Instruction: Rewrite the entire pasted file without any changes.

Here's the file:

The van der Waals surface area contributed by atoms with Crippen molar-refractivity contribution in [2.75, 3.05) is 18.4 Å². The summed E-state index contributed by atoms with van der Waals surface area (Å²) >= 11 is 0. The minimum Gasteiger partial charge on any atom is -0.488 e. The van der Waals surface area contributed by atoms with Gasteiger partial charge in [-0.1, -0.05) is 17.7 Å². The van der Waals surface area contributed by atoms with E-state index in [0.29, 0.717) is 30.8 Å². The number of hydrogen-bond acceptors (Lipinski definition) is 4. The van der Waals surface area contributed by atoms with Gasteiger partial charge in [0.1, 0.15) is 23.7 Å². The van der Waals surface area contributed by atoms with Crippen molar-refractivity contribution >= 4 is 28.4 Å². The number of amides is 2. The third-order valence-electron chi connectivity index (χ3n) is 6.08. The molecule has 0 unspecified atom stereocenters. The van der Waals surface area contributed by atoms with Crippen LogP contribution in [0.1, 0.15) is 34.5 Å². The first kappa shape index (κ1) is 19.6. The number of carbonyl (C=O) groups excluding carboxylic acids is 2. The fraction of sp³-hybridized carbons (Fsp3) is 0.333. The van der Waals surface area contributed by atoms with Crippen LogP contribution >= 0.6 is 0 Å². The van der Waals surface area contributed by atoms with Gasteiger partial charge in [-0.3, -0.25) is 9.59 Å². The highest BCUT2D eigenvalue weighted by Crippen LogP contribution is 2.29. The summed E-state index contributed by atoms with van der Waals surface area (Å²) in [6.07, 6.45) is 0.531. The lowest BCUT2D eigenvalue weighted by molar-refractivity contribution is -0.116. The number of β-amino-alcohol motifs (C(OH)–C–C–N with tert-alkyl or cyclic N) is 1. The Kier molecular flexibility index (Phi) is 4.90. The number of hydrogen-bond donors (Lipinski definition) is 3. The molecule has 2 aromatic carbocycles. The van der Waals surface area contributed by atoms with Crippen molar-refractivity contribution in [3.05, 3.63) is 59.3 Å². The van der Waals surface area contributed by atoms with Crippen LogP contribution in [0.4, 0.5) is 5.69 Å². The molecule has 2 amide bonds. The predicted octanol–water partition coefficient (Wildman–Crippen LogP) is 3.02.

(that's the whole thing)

The van der Waals surface area contributed by atoms with Crippen molar-refractivity contribution in [2.75, 3.05) is 18.4 Å². The summed E-state index contributed by atoms with van der Waals surface area (Å²) >= 11 is 0. The minimum Gasteiger partial charge on any atom is -0.488 e. The van der Waals surface area contributed by atoms with Gasteiger partial charge in [-0.1, -0.05) is 17.7 Å². The van der Waals surface area contributed by atoms with E-state index in [0.29, 0.717) is 30.8 Å². The number of hydrogen-bond acceptors (Lipinski definition) is 4. The van der Waals surface area contributed by atoms with Gasteiger partial charge in [0.1, 0.15) is 23.7 Å². The van der Waals surface area contributed by atoms with Crippen molar-refractivity contribution >= 4 is 28.4 Å². The number of amides is 2. The third-order valence-electron chi connectivity index (χ3n) is 6.08. The molecule has 0 unspecified atom stereocenters. The van der Waals surface area contributed by atoms with Crippen LogP contribution in [0.1, 0.15) is 34.5 Å². The first kappa shape index (κ1) is 19.6. The number of carbonyl (C=O) groups excluding carboxylic acids is 2. The fraction of sp³-hybridized carbons (Fsp3) is 0.333. The van der Waals surface area contributed by atoms with Crippen LogP contribution >= 0.6 is 0 Å². The van der Waals surface area contributed by atoms with Gasteiger partial charge in [-0.3, -0.25) is 9.59 Å². The highest BCUT2D eigenvalue weighted by Crippen LogP contribution is 2.29. The summed E-state index contributed by atoms with van der Waals surface area (Å²) in [6.07, 6.45) is 0.531. The lowest BCUT2D eigenvalue weighted by molar-refractivity contribution is -0.116. The number of β-amino-alcohol motifs (C(OH)–C–C–N with tert-alkyl or cyclic N) is 1. The Kier molecular flexibility index (Phi) is 4.90. The number of hydrogen-bond donors (Lipinski definition) is 3. The molecule has 2 aromatic carbocycles. The van der Waals surface area contributed by atoms with Crippen molar-refractivity contribution in [3.05, 3.63) is 59.3 Å². The van der Waals surface area contributed by atoms with Crippen LogP contribution in [0.4, 0.5) is 5.69 Å². The molecule has 2 amide bonds. The predicted octanol–water partition coefficient (Wildman–Crippen LogP) is 3.02.